With differentiation in industrial design becoming ever more challenging for handset vendors this year’s CES gave an insight in to one approach that is likely to develop in to a significant area of competition. A number of vendors where leveraging intelligent docking solutions to enable a phone to deliver an enhanced set of user experiences and capabilities. Most notable of these was Motorola’s Atrix4 handset which takes the intelligent docking solution of the Driod X to the next level and is capable of docking with a Laptop Dock enabling a much wider set of capabilities.
The key enabler of this trend appears to be the introduction of 1GHz processors with Symmetrical Multi-core Processing such as TIs OMAP 4 and the nVidia Integra2 offerings. Of course it is also worth noting that there were many 3rd party peripheral vendors offering similar solutions for the iPod and IPad platforms. One that caught my eye was Connect 4’s solution that enables an iPad to be docking in a wall and to become an intelligent home automation controller.
I expect this trend to be a key feature of CES 2012.
LTE a key competitive play from operators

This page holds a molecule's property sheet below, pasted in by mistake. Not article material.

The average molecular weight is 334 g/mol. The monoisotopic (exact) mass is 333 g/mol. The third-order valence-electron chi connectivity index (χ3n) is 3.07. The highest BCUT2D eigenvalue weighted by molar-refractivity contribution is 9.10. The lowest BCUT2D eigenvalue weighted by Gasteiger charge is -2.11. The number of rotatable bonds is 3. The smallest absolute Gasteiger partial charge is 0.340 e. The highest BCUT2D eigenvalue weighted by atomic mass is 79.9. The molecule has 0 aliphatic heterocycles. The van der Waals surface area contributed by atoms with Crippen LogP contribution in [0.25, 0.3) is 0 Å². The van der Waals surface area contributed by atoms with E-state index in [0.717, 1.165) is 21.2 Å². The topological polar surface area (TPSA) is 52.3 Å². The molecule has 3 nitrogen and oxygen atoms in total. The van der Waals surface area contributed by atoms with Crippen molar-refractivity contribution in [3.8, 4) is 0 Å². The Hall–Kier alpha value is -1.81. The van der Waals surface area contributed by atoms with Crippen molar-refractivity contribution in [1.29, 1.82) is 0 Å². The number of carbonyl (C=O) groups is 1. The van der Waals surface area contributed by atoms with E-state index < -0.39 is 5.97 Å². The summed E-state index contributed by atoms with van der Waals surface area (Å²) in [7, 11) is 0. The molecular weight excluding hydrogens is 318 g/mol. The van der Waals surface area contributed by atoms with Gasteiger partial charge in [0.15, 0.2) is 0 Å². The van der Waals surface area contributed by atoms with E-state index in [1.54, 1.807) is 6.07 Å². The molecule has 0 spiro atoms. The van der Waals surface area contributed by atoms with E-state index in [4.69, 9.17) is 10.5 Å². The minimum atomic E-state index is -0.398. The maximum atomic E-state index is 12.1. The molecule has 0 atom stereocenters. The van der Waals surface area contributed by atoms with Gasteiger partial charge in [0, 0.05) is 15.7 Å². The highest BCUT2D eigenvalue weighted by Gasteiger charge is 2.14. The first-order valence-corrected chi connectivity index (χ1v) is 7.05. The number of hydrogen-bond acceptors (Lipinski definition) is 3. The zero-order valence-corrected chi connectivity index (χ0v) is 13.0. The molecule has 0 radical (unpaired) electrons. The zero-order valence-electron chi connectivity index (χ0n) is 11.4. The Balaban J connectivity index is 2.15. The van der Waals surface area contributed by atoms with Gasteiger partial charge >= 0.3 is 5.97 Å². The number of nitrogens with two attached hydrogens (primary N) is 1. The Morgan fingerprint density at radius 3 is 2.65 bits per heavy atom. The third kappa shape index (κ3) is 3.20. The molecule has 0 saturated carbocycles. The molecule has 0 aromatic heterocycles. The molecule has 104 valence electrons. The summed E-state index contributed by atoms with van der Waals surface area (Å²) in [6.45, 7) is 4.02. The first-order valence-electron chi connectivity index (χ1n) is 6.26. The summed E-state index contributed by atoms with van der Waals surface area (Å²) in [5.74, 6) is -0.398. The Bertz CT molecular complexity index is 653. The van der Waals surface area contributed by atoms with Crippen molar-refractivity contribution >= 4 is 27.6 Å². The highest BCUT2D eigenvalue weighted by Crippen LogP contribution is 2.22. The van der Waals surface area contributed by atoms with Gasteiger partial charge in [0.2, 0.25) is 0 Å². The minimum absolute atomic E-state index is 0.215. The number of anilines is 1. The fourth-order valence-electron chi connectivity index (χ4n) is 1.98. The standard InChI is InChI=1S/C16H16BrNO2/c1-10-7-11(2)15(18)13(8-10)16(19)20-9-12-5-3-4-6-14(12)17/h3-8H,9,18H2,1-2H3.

After last year’s CES I commented that LTE would be key for 2011 and so it has proved to be with Verizon, Sprint and AT&T all pushing their 4G services. There was also a wealth of 4G handsets on offer at the show with HTC (backed by a very significant marketing investment around CES), Samsung, Motorola and Dell all launching 4G devices at the show.
Other notable items
• Microsoft confirm support for ARM with Windows 8
• Connected appliances are coming back into the play – and Windows CE is still a strong player in this space
• There’s an app for everything but based on the thousands of companies selling iPhone/iPad peripherals there is also an accessory for everything.
• After the success of the Kinect a log of companies are stepping up their focus on montion control solutions
• Home automation is becoming a key focus for next generation home entertainment systems
So that’s it. Another CES is finished and I am probably 4-5 pounds lighter thanks to all the walking but very excited about the year ahead.